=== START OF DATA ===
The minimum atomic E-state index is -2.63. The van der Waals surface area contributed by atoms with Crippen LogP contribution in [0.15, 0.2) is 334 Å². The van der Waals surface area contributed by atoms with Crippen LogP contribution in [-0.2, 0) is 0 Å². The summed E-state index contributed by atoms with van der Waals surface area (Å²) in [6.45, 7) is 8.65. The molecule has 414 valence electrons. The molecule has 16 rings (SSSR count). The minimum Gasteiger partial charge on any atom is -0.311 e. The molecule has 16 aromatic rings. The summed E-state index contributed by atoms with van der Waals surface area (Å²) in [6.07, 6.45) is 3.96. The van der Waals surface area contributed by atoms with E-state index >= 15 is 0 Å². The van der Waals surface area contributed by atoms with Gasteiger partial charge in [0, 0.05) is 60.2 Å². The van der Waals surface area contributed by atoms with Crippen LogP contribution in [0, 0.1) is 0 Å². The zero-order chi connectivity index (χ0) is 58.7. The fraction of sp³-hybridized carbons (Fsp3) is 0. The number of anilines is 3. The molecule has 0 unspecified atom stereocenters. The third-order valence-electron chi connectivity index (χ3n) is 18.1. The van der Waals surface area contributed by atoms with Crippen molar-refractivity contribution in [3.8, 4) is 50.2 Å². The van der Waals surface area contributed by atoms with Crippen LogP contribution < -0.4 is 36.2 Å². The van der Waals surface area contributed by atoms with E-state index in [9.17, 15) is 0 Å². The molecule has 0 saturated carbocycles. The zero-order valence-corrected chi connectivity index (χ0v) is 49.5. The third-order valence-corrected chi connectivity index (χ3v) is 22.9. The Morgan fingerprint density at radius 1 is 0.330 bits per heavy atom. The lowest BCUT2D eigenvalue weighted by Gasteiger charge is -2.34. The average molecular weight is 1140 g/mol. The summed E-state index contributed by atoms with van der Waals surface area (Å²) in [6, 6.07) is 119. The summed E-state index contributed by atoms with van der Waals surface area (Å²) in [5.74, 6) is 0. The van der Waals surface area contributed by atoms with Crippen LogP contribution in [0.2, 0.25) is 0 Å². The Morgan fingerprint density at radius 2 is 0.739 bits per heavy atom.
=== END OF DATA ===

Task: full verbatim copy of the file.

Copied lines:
The minimum atomic E-state index is -2.63. The van der Waals surface area contributed by atoms with Crippen LogP contribution in [0.15, 0.2) is 334 Å². The van der Waals surface area contributed by atoms with Crippen LogP contribution in [-0.2, 0) is 0 Å². The summed E-state index contributed by atoms with van der Waals surface area (Å²) in [6.45, 7) is 8.65. The molecule has 414 valence electrons. The molecule has 16 rings (SSSR count). The minimum Gasteiger partial charge on any atom is -0.311 e. The molecule has 16 aromatic rings. The summed E-state index contributed by atoms with van der Waals surface area (Å²) in [6.07, 6.45) is 3.96. The van der Waals surface area contributed by atoms with E-state index >= 15 is 0 Å². The van der Waals surface area contributed by atoms with Gasteiger partial charge in [0, 0.05) is 60.2 Å². The van der Waals surface area contributed by atoms with Crippen LogP contribution in [0, 0.1) is 0 Å². The zero-order chi connectivity index (χ0) is 58.7. The fraction of sp³-hybridized carbons (Fsp3) is 0. The number of anilines is 3. The molecule has 0 unspecified atom stereocenters. The third-order valence-electron chi connectivity index (χ3n) is 18.1. The van der Waals surface area contributed by atoms with Crippen molar-refractivity contribution in [3.8, 4) is 50.2 Å². The van der Waals surface area contributed by atoms with Crippen LogP contribution < -0.4 is 36.2 Å². The van der Waals surface area contributed by atoms with E-state index in [9.17, 15) is 0 Å². The molecule has 0 saturated carbocycles. The zero-order valence-corrected chi connectivity index (χ0v) is 49.5. The third-order valence-corrected chi connectivity index (χ3v) is 22.9. The Morgan fingerprint density at radius 1 is 0.330 bits per heavy atom. The lowest BCUT2D eigenvalue weighted by Gasteiger charge is -2.34. The average molecular weight is 1140 g/mol. The summed E-state index contributed by atoms with van der Waals surface area (Å²) in [6, 6.07) is 119. The summed E-state index contributed by atoms with van der Waals surface area (Å²) in [5.74, 6) is 0. The van der Waals surface area contributed by atoms with Crippen LogP contribution in [0.2, 0.25) is 0 Å². The Morgan fingerprint density at radius 2 is 0.739 bits per heavy atom.